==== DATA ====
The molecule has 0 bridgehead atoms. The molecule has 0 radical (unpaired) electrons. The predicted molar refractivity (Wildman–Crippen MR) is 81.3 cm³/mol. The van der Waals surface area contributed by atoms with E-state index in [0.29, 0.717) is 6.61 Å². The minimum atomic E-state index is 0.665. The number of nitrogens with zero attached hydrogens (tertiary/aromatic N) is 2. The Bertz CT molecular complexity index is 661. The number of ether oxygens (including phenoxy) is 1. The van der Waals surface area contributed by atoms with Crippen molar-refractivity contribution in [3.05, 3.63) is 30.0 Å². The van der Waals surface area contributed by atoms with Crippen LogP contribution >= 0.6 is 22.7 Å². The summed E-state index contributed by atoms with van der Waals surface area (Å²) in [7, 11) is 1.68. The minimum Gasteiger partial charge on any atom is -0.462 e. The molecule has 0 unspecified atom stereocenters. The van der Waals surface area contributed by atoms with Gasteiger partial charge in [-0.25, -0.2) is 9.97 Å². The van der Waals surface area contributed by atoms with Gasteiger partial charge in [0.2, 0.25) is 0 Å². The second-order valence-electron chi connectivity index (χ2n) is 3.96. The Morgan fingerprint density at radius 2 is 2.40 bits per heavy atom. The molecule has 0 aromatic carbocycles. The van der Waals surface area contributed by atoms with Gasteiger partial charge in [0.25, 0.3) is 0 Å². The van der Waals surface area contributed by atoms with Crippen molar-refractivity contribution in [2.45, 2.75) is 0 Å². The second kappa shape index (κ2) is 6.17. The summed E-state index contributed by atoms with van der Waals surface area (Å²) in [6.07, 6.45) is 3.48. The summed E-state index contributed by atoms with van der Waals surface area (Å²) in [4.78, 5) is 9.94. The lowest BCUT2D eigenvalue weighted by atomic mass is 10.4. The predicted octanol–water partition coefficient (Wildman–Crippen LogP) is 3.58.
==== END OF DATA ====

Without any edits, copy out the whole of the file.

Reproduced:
The molecule has 0 bridgehead atoms. The molecule has 0 radical (unpaired) electrons. The predicted molar refractivity (Wildman–Crippen MR) is 81.3 cm³/mol. The van der Waals surface area contributed by atoms with E-state index in [0.29, 0.717) is 6.61 Å². The minimum atomic E-state index is 0.665. The number of nitrogens with zero attached hydrogens (tertiary/aromatic N) is 2. The Bertz CT molecular complexity index is 661. The number of ether oxygens (including phenoxy) is 1. The van der Waals surface area contributed by atoms with Crippen molar-refractivity contribution in [3.05, 3.63) is 30.0 Å². The van der Waals surface area contributed by atoms with Crippen LogP contribution >= 0.6 is 22.7 Å². The summed E-state index contributed by atoms with van der Waals surface area (Å²) in [7, 11) is 1.68. The minimum Gasteiger partial charge on any atom is -0.462 e. The molecule has 0 unspecified atom stereocenters. The van der Waals surface area contributed by atoms with Gasteiger partial charge in [-0.25, -0.2) is 9.97 Å². The van der Waals surface area contributed by atoms with Gasteiger partial charge in [0.2, 0.25) is 0 Å². The second-order valence-electron chi connectivity index (χ2n) is 3.96. The Morgan fingerprint density at radius 2 is 2.40 bits per heavy atom. The molecule has 0 aromatic carbocycles. The van der Waals surface area contributed by atoms with Gasteiger partial charge in [0.25, 0.3) is 0 Å². The van der Waals surface area contributed by atoms with Crippen molar-refractivity contribution in [2.45, 2.75) is 0 Å². The second kappa shape index (κ2) is 6.17. The summed E-state index contributed by atoms with van der Waals surface area (Å²) in [6.07, 6.45) is 3.48. The summed E-state index contributed by atoms with van der Waals surface area (Å²) in [4.78, 5) is 9.94. The lowest BCUT2D eigenvalue weighted by atomic mass is 10.4. The predicted octanol–water partition coefficient (Wildman–Crippen LogP) is 3.58.